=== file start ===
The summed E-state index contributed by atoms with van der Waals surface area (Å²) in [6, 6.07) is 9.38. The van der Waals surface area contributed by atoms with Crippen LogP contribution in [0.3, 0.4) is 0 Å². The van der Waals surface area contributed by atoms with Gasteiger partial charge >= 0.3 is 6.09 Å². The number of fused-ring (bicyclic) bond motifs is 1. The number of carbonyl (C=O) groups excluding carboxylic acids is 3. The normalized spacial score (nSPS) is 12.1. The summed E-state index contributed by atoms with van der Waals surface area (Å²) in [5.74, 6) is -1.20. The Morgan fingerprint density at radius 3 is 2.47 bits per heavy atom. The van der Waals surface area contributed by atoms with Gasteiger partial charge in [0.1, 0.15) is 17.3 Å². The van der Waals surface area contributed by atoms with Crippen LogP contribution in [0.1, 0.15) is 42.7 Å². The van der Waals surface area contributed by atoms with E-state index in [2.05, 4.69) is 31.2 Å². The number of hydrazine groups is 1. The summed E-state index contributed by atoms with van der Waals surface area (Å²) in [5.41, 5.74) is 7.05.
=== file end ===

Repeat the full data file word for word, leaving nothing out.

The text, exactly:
The summed E-state index contributed by atoms with van der Waals surface area (Å²) in [6, 6.07) is 9.38. The van der Waals surface area contributed by atoms with Crippen LogP contribution in [0.3, 0.4) is 0 Å². The van der Waals surface area contributed by atoms with Gasteiger partial charge >= 0.3 is 6.09 Å². The number of fused-ring (bicyclic) bond motifs is 1. The number of carbonyl (C=O) groups excluding carboxylic acids is 3. The normalized spacial score (nSPS) is 12.1. The summed E-state index contributed by atoms with van der Waals surface area (Å²) in [5.74, 6) is -1.20. The Morgan fingerprint density at radius 3 is 2.47 bits per heavy atom. The van der Waals surface area contributed by atoms with Gasteiger partial charge in [0.1, 0.15) is 17.3 Å². The van der Waals surface area contributed by atoms with Crippen LogP contribution in [0.1, 0.15) is 42.7 Å². The van der Waals surface area contributed by atoms with E-state index in [2.05, 4.69) is 31.2 Å². The number of hydrazine groups is 1. The summed E-state index contributed by atoms with van der Waals surface area (Å²) in [5.41, 5.74) is 7.05.